The interest that was displayed in this debate was exemplary.
The spirit of this (Constitution) debate is not 'you' or 'I', but it is 'we'.
It is the demand of time that we make people aware of the sanctity and strength of our Constitution.
It is the government's thinking, we want to take this arrangement forward.
Marking November 26 as Constitution Day is not to undermine January 26 (Republic Day).
I had said from Red Fort earlier, and once in the House. I don't remember if any PM said the same thing from Red Fort. I had said that all governments and PMs have contributed to the nation.
I said the same thing in the House and I say it again. This country has grown and developed due to contribution of everyone.
This nation is made by so many people, all the governments.
This country was not made by princes and kings, but by the people of India.
If I say in easy language, our Constitution means 'Dignity for Indian' and 'Unity for India'.
It must have been difficult to form a Constitution for a nation as diverse as India.
If Constitution simply becomes a document to be followed by the government and as a tool of governance, then democracy will suffer, then it will limit the real strength Constitution. That is the reason it (Constitution) needs to reach the roots.
To strengthen our democracy, it is important for people to know about the all aspects of our Constitution.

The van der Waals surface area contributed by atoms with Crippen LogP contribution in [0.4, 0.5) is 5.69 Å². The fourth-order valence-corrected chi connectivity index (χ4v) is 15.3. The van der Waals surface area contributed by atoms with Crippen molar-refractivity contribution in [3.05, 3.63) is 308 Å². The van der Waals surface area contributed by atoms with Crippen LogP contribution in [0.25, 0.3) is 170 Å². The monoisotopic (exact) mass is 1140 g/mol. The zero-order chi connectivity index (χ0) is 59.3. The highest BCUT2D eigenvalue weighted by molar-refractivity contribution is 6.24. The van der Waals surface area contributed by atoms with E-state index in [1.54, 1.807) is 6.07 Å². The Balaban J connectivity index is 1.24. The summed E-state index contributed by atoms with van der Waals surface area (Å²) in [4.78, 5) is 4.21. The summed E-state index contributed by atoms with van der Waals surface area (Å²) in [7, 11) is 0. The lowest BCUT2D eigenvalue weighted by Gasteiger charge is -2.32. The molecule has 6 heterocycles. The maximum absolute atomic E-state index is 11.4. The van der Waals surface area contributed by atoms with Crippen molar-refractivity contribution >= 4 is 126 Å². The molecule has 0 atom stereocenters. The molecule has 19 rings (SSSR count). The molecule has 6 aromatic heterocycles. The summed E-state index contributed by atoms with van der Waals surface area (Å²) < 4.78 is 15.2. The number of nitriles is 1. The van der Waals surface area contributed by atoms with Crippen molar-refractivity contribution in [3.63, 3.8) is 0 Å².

From political establishment to those in opposition, everyone quotes Babasaheb Ambedkar. Every school of thought stands by what he said. Such is his greatness.
Son of a Dalit mother, Babasaheb was insulted and ignored at every step of his life. But when the same person got the chance to make the future of India, there was no bitterness in him and it did not reflect in the Constitution as well.
If he was like us, he could have shown animosity to the country. But he didn't. He drank all the poison and left amrit for us.
In a democracy, consensus is what gives the greatest strength.
We must not forget that in a democracy, we work towards welfare of the individual as well as the collective.
There is an 'autopilot arrangement' that has helped our society to weed out evil practices.
No one can think of changing the Constitution. If they do, I believe it is like suicide.
Our focus must be on how our Constitution can help the Dalits, the marginalised and the poor.
Grievance redressal systems give strength to a democracy.
I would like to talk about idea of India, which is Satyamev Jayate; idea of India is Ahimsa Paramo Dharma; idea of India is Sarve bhavantu sukhinah, Sarve santu niramayah, Sarve bhadrani pasyantu, Ma kashchit duhkha bhagbhavet.
[Kancha Ilaiah Shepherd, scholar and dalit activist, has penned his autobiography which is more than just the life-story of an individual but promises to become a document for a generation and a community. We reproduce below an excerpt, with the permission of the publishers, where he talks about his yo